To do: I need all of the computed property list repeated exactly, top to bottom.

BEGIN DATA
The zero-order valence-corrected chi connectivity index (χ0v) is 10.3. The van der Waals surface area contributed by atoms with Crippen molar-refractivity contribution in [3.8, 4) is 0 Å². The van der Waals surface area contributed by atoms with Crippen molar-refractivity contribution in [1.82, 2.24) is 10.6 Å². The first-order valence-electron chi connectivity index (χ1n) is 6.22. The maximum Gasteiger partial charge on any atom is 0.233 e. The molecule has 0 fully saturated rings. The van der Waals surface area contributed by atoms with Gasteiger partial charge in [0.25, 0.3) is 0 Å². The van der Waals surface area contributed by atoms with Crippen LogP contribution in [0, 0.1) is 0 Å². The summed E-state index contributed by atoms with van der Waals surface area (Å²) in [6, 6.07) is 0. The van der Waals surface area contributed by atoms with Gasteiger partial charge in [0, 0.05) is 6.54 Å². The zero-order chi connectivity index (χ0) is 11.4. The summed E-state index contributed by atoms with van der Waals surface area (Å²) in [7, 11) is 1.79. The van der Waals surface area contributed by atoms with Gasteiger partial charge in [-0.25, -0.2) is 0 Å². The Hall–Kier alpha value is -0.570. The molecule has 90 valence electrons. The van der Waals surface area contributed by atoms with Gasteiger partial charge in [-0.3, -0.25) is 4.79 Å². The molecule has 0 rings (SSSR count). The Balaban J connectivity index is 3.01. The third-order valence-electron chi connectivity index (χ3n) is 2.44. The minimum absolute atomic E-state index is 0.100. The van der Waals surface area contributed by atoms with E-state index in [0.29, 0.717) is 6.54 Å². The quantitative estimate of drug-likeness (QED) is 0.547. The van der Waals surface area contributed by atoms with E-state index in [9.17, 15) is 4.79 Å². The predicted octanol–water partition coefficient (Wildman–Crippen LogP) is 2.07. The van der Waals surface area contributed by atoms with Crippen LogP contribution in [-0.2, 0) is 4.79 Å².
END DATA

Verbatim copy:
The zero-order valence-corrected chi connectivity index (χ0v) is 10.3. The van der Waals surface area contributed by atoms with Crippen molar-refractivity contribution in [3.8, 4) is 0 Å². The van der Waals surface area contributed by atoms with Crippen molar-refractivity contribution in [1.82, 2.24) is 10.6 Å². The first-order valence-electron chi connectivity index (χ1n) is 6.22. The maximum Gasteiger partial charge on any atom is 0.233 e. The molecule has 0 fully saturated rings. The van der Waals surface area contributed by atoms with Gasteiger partial charge in [0.25, 0.3) is 0 Å². The van der Waals surface area contributed by atoms with Crippen LogP contribution in [0, 0.1) is 0 Å². The summed E-state index contributed by atoms with van der Waals surface area (Å²) in [6, 6.07) is 0. The van der Waals surface area contributed by atoms with Gasteiger partial charge in [0, 0.05) is 6.54 Å². The zero-order chi connectivity index (χ0) is 11.4. The summed E-state index contributed by atoms with van der Waals surface area (Å²) in [7, 11) is 1.79. The van der Waals surface area contributed by atoms with Gasteiger partial charge in [-0.25, -0.2) is 0 Å². The Hall–Kier alpha value is -0.570. The molecule has 90 valence electrons. The van der Waals surface area contributed by atoms with Gasteiger partial charge in [-0.3, -0.25) is 4.79 Å². The molecule has 0 rings (SSSR count). The Balaban J connectivity index is 3.01. The third-order valence-electron chi connectivity index (χ3n) is 2.44. The minimum absolute atomic E-state index is 0.100. The van der Waals surface area contributed by atoms with E-state index in [0.29, 0.717) is 6.54 Å². The quantitative estimate of drug-likeness (QED) is 0.547. The van der Waals surface area contributed by atoms with E-state index in [9.17, 15) is 4.79 Å². The predicted octanol–water partition coefficient (Wildman–Crippen LogP) is 2.07. The van der Waals surface area contributed by atoms with Crippen LogP contribution in [-0.2, 0) is 4.79 Å².